During their 45 years of marriage, Chino Hills residents Khalif and Victoria Rasshan have been nurturing the hearts and minds of African American youth by teaching them about black culture and history.
The like-minded couple both taught in the Pomona Unified School District for 36 years, have Master’s degrees from the University of La Verne, retired at the same time in 2010, and founded a museum in 2011.
The African American Museum of Beginnings started out as a three-month black history exhibit and turned into a museum located at the Village at Indian Hill at 1460 E. Holt Ave., suite 188, in Pomona.
Mr. Rasshan described the museum as one that inspires and educates the community on the history, culture, and arts of Africans and African-Americans through exhibits, programs, and community engagement.
Mr. Rasshan said he has been trying to make inroads over the years into the schools.
“The more our youth know about their history and culture the better their self-esteem,” he said.
He has spoken to students at Chino High and led a tour of the museum with a small group from Ayala High.
He wants to engage African American campus high school clubs to take tours of the museum where each station is explored in-depth.
Mr. Rasshan said ideally, he would like to see the students twice a year to develop their self-respect through the discovery of their true history and culture.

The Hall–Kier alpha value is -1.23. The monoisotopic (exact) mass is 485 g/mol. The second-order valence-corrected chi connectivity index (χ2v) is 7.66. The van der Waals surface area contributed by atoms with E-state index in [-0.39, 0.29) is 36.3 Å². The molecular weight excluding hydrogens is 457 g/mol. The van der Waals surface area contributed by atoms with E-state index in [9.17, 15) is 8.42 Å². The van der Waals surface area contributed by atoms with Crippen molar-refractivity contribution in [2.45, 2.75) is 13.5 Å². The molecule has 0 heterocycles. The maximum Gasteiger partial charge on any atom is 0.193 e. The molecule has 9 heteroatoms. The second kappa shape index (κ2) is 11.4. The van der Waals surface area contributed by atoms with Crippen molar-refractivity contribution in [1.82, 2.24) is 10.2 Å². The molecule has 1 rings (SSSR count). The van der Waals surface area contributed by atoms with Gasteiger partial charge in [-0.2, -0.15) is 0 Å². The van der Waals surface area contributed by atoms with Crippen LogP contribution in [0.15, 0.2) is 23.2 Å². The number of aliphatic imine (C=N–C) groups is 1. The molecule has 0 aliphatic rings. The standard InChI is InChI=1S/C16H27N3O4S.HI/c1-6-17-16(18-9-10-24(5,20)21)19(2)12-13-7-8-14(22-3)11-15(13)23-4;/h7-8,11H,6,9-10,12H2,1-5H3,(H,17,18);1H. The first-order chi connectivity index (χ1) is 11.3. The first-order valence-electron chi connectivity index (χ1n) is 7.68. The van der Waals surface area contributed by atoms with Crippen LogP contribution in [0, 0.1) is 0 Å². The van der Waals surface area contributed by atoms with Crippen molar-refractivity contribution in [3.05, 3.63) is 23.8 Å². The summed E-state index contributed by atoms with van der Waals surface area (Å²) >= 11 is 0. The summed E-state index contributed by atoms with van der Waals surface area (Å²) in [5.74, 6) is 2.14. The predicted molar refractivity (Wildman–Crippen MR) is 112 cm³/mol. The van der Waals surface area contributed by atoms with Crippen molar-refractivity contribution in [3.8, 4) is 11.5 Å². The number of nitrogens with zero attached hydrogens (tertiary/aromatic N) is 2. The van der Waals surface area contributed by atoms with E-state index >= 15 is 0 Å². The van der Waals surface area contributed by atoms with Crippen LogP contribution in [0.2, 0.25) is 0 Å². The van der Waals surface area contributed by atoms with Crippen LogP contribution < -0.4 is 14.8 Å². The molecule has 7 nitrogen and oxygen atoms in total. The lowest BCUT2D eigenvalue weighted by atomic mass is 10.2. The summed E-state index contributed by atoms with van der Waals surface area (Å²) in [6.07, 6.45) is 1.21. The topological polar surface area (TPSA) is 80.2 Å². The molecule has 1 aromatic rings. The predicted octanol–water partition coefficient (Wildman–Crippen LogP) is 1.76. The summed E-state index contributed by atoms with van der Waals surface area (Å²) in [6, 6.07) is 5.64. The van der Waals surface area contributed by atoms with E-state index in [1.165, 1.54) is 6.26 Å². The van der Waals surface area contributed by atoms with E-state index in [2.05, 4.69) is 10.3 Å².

He said there is more awareness of black history in light of the civil unrest of the past year.
One of those times in history was the Tulsa Massacre in Tulsa, Oklahoma that occurred 100 years ago, sparked by a racially charged incident involving a white girl and a black man.
The 1921 catastrophe, in which white residents burned down the affluent Greenwood District known as Black Wall Street, was commemorated two weeks ago by multiple media outlets on its 100th anniversary.
Mr. Rasshan said he was in shock when he learned about the massacre 25 years ago and believes that events such as this have been obfuscated in American history instruction.
“Black people did not come to America empty-headed, but we became empty-handed,” he said.
Also, recently capturing the national spotlight is Emancipation Day, known as Juneteenth, which African Americans have been celebrating for the past 156 years to commemorate the end of slavery.
On Thursday, President Biden signed legislation to establish June 19 (beginning today), as a federal holiday called “Juneteenth National Independence Day.”
Juneteenth is a mixture of the words June and 19th.
Mr. Rasshan said naming Juneteenth as a federal holiday presents an opportunity for reflection and celebration, but it also calls to mind that there has not been a redress of ills and there is much work to do.
“There is no excuse for not making amends for an injury that keeps on giving in a negative way,” he said.
Mr. Rasshan said his way of making amends is by creating a record of African American history and spreading the word to young people through the classes and offerings at the museum.
There, youth will come face to face with an African holocaust exhibit, artifacts, old and new books, a black inventors’ display, art, newspapers, periodicals, and paintings.
The museum offers tours, reading circles, chess classes, tutoring, and Saturday school.
Mr. and Mrs. Rasshan are excited that after a long COVID-related closure, the museum will reopen Wednesday, July 7.
Hours will be 10 a.m. to 6 p.m. Tuesdays to Thursdays and on Saturdays.
Appointments can be made for those who want to visit on Fridays, Sundays, and Mondays.
To schedule a tour or learn more about the museum, visit taamb.org or call (951) 415-9207.